This UN “Hind” helicopter was photographed in Africa, not Arkansas. Relax.
There is plenty of anecdotal evidence that President Obama’s administration is anti-gun. Promising Brady Campaign representatives that he would work on gun control measures “under the radar” was followed by the “Fast and Furious” debacle. While the BATFE provided drug cartels with thousands of weapons in an ill-conceived “gunwalking” scheme, government mouthpieces blamed American gun owners for Mexican drug violence. Some people see clumsy government ineptitude, others see a sneaky attempt to undermine the Constitution. You decide. Likewise, there is no doubt that President Obama is personally anti-gun. Author John Lott recalls that he first met Obama when lecturing at the University of Chicago, years before Obama became a Senator. Lott claims Obama’s introduction was, “Oh you’re the gun guy… I don’t believe people should be able to own guns.” However, what Obama personally believes and what he can accomplish as President are two different things. There is no hard evidence whatsoever that UN disarmament initiatives are getting anywhere. Yes, a microstamping technology law was proposed in New York for the fourth year in a row and is very unlikely to ever see a vote. There is a petition written by the left-wing Center for Biological Diversity calling for the EPA to ban lead ammunition. The EPA first started looking into this in 1999, and is planning on making no regulatory changes whatsoever. The lead-ban petition has as much political clout right now as the online petition for Congress to take Jersey Shore off the air. Last, the Department of Homeland Security recently purchased 450 million rounds of .40S&W ammunition from Federal and ATK for police use across the country. An Internet rumor has them instructing ammo manufacturers not to sell common pistol and rifle cartridges to civilians in preparation for a nationwide declaration of martial law. While that sure is a big ammo order, the rest of that story is simply not true.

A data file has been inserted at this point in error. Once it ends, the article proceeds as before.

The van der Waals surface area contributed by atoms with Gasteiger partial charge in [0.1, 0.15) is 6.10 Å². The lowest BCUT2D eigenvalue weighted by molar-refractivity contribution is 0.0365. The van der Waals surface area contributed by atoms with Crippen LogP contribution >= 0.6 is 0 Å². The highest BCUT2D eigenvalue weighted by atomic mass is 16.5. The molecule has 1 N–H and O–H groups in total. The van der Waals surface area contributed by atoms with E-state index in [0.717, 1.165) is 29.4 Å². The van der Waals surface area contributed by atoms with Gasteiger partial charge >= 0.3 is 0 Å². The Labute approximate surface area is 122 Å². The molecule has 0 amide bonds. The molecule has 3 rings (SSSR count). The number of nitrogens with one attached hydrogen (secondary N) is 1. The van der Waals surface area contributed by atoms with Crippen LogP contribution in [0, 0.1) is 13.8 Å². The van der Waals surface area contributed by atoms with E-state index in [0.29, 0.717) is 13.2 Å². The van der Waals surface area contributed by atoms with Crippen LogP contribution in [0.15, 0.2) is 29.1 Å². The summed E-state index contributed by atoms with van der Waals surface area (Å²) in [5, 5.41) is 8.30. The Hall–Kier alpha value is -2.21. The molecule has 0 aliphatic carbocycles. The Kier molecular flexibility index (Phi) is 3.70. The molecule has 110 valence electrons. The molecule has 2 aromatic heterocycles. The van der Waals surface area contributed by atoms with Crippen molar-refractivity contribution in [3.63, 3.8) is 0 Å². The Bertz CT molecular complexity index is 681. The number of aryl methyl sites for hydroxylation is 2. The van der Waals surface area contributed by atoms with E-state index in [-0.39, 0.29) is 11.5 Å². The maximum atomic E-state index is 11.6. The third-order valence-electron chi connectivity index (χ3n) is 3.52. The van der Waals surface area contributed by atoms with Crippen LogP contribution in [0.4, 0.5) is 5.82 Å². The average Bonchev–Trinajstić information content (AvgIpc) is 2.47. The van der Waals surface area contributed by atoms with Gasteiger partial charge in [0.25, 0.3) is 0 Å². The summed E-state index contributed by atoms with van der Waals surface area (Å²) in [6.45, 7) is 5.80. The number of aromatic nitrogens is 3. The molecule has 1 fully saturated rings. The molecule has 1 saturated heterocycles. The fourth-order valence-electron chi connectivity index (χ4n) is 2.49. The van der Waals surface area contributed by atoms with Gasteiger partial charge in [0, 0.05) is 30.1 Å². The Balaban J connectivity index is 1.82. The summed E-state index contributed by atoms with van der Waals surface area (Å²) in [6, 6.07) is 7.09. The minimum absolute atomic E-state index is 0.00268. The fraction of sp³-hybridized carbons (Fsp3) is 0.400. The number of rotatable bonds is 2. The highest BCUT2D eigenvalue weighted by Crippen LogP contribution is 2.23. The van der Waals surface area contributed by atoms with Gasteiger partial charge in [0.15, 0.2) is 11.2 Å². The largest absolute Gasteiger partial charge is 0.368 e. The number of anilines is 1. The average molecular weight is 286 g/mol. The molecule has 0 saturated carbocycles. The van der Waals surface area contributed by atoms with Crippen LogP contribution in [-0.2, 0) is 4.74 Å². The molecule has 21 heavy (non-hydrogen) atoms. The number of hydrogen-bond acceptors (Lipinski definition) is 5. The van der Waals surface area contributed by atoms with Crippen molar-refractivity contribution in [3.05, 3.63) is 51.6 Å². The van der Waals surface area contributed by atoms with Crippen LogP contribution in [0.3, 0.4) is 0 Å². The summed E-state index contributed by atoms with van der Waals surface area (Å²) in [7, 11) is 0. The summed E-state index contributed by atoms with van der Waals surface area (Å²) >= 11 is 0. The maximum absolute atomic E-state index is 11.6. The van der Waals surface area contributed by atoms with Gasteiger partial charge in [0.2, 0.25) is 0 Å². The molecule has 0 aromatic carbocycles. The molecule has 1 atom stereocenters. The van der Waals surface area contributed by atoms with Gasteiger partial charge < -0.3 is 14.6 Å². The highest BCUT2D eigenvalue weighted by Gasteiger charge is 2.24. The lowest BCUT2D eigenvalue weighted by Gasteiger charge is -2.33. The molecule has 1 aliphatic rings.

Who knows what laws will be proposed and passed during a second Obama term or a first Romney term? Right now, state legislatures are proposing and passing pro-gun and pro-self defense laws all across the country. In the wake of the D.C. vs. Heller Supreme Court case affirming the 2nd Amendment, courts around the nation are also striking down anti-gun laws and holding up the 2nd Amendment as an individual right to not only keep but bear arms. The past three years or so have been a dark chapter for anti-gunners. Despite some setbacks, much progress has been made in the name of liberty and individual rights through brave legislators and strong legal challenges. So do a little research about what’s really going on before forwarding that chain email about men in blue helmets driving FEMA trucks escorting drug runners on the Mexico border. Not everything you see on Facebook is true.